Once again, this is my reading of events: I’m a big fan of “Outside”, “Earthling”, “Heathen”, “The Next Day” or “Blackstar”.

Bowie managed to find a new way to keep creating?

Exact. And as you rightly said, he succeeded in doing so by immersing himself physically and metaphorically in the arms of Imam.

“The sound of his music changed dramatically during the last twenty years of his life.”

With “Outside”, he once again became the explorer, the musical experimenter that he was: the sound of his music changed dramatically during the last twenty years of his life. There was a big misunderstanding when some claimed that he was trying to catch up with the popular fashion or genre of the time. In cultural terms, he has always appropriated the rhythms and sounds of the moment to make them his own. But once again with “Outside”, we can’t really accuse him of surfing the trend or of making an album for the purpose of commercial exploitation, and of being creatively diminished. This album does not seek to replicate Ziggy or what he would have done before: it is the realization of many ideas, from the beginning of his fragmented career and his appearance in the eyes of the general public.

Trailer “Moonage Daydream”

A “chaos”, the word often comes up in his mouth during the documentary, fragmentations?

In effect. In the late 1970s, when he was living in Berlin, when he was still associated with his characters like Halloween Jack and the Thin White Duke, Bowie was someone I would rather call the teacher, especially at the time of the 1977 press tour.

“At the end of the 1970s, he was very intellectually engaged, often speaking of Nietzsche, Joyce, Einstein, Freud, the great minds of the early 20th century.”

During this period, he is very engaged intellectually, often speaking of Nietzsche, Joyce, Einstein, Freud, the great minds of the beginning of the twentieth century marked by the deconstruction of these ideas by the horrors that will follow, sources of anxiety in the mind. of a boy born after them. Topics David talked about passionately in an interview. But when he wrote “Outside,” almost twenty years later, Bowie was ready to examine his own narrative head-on.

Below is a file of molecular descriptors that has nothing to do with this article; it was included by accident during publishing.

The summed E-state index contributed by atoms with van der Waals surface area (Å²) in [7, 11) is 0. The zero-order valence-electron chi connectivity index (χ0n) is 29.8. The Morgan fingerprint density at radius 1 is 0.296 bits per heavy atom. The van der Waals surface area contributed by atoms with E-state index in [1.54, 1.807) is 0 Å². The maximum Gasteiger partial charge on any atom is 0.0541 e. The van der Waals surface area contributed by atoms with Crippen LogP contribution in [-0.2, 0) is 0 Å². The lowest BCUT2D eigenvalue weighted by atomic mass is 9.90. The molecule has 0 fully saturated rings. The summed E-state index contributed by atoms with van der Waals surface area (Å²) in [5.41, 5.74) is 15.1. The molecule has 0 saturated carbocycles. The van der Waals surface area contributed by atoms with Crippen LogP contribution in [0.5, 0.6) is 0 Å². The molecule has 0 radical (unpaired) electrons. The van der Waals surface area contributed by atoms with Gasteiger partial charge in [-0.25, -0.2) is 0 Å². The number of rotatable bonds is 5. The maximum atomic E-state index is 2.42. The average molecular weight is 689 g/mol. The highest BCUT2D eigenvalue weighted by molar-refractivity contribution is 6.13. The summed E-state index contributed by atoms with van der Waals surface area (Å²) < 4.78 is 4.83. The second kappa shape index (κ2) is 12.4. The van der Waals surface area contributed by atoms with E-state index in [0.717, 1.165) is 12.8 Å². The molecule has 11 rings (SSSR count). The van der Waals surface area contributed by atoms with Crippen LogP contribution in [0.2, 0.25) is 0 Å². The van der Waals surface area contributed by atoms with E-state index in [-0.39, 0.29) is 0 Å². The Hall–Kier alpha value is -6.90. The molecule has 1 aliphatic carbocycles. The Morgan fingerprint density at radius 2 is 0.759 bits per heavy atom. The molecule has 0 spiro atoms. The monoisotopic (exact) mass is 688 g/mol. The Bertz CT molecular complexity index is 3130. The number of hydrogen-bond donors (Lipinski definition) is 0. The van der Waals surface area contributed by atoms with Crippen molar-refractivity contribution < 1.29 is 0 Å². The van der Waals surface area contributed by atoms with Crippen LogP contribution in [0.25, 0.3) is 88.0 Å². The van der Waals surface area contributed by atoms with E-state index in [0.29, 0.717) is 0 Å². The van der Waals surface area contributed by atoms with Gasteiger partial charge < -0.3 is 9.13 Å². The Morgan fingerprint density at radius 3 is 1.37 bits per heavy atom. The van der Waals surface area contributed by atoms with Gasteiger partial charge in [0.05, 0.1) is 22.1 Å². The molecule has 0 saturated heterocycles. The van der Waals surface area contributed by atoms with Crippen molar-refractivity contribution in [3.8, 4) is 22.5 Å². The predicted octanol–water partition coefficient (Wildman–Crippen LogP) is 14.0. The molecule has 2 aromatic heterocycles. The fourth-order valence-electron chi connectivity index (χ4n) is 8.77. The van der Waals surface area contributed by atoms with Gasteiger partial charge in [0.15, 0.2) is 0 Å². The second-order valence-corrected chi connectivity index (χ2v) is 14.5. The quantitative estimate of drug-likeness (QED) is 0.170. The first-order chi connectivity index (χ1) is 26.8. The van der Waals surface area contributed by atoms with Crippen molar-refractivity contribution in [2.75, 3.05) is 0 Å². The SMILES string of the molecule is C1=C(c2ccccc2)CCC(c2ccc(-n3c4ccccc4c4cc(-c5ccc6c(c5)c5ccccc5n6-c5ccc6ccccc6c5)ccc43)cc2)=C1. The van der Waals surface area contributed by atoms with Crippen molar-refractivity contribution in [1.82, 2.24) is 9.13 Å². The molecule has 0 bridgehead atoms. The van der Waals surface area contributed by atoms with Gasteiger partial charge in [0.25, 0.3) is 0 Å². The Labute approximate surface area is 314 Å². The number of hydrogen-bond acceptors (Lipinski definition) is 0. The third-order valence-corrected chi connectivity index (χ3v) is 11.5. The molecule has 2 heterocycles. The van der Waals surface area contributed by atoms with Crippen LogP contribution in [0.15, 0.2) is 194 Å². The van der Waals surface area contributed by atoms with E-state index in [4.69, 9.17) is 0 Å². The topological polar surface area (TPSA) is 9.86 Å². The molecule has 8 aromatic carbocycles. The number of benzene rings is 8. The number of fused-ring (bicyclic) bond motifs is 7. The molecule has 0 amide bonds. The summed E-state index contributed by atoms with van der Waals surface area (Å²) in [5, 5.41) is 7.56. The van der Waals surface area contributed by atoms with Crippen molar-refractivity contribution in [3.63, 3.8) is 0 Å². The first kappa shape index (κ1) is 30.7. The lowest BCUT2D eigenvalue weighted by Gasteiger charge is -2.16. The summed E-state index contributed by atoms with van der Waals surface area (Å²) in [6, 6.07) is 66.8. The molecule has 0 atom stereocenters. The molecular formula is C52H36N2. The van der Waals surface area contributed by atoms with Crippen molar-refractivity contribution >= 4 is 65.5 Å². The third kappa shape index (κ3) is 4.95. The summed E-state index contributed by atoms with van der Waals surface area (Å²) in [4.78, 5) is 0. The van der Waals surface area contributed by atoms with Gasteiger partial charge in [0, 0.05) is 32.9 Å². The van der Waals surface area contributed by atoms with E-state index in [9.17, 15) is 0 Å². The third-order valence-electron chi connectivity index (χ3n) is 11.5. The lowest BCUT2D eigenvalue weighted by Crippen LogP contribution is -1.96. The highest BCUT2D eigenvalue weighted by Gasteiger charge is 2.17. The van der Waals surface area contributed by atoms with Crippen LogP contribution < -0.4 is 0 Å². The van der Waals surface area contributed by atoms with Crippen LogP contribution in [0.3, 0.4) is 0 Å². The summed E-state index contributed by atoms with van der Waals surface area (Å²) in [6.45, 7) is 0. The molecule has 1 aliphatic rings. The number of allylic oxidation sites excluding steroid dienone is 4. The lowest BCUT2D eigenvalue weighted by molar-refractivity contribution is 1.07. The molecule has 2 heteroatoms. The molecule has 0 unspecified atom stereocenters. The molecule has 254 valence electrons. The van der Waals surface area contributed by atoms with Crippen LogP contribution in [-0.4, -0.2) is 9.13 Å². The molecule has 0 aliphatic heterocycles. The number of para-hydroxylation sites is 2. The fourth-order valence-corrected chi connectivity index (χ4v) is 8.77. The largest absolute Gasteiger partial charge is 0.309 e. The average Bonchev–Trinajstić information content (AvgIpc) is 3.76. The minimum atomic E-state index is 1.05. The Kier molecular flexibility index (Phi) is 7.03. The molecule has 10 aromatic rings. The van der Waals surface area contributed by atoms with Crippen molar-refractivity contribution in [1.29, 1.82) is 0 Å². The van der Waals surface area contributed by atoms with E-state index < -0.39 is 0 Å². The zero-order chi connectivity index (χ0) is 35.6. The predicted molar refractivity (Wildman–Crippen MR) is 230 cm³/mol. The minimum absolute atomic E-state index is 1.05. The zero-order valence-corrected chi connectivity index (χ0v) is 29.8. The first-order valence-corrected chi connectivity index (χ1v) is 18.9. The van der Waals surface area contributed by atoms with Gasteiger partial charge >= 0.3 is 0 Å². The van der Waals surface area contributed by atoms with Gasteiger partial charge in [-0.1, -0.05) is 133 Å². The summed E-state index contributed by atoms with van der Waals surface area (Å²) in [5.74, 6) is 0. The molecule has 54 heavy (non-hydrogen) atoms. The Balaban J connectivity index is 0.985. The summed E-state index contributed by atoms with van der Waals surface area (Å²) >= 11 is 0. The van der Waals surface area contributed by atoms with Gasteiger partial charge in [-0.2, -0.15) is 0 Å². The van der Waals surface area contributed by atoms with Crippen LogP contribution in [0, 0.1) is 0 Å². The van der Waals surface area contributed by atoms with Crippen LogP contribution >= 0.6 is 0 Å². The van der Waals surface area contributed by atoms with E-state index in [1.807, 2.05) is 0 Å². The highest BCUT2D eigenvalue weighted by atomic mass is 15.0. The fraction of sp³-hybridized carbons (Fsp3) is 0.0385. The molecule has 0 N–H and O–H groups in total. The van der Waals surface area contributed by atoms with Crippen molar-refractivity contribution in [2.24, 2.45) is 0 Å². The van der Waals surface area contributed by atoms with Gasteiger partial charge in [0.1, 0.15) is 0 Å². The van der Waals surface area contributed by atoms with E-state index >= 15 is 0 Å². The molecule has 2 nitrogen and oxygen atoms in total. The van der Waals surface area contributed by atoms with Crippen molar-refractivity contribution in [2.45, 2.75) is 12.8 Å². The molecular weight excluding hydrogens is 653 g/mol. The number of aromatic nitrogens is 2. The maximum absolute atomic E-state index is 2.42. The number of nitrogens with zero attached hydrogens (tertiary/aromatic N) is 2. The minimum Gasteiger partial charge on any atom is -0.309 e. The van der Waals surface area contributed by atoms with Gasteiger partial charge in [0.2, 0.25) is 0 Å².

What I found magnificent in digging through all the archival material, before the final version, was to witness this kind of comfort, of pleasure that he had in playing the characters of his first era. But I don’t think he was a less interesting artist afterwards.

I also have enormous respect for the way he led his life., because he waited, and most of us don’t show that resolve or that commitment – artistically, creatively, the moment he thought he could give so much of himself to another person. Which is wonderful…

Sound and Vision

This outstanding documentary (the director had access to 5 million documents of all kinds), assembly of rare archives, old films, extracts from news of the time, is intended as a collage, technique which David Bowie was fond of musically, especially in the case of the album “Outside”. Punctuated by confidences of the artist at any age, the film gives a touching image of the man behind the artistconstantly running away from himself during the first part of his life, haunted by the schizophrenia that affects his half-brother and his motherbefore finding serenity in the arms of Imam, synonymous with the end of opulent creativity.

The film, punctuated (with concert excerpts in particular of remarkable sound quality), which is not hagiographic, nor very critical of Bowie’s various borrowings from these beginnings, sometimes takes looks of self-confession and gives thanks to the protean artist (theater, cinema, sculpture, painting… music) that was this vampire (see the film “The Predators”) from elsewhere, who sucked the zeitgeist of the time to feed on it.

Moonage Daydream which often shows anonymous David Bowie in Asian lands during the era of “Let’s Dance” and “Furyo” – which reinforces the feeling of alien-ation (one of its titles is called “Loving The alien”)an alien among earthlingsproves to be a superb tribute to an artist who has made a long time in his career, his music and his art, the praise of flight… from itself.

Brett Morgan

On view from September 14.

A special viewing will take place at Bozar in room M that same day at 7 p.m. (screening at 8 p.m.) introduced by rocker Ozark Henry and art historian and curator Constantin Chariot. Learn more

Note from L’Echo:

Brett Morgen, screenwriter: “I wanted to do an impressionistic portrait of Bowie”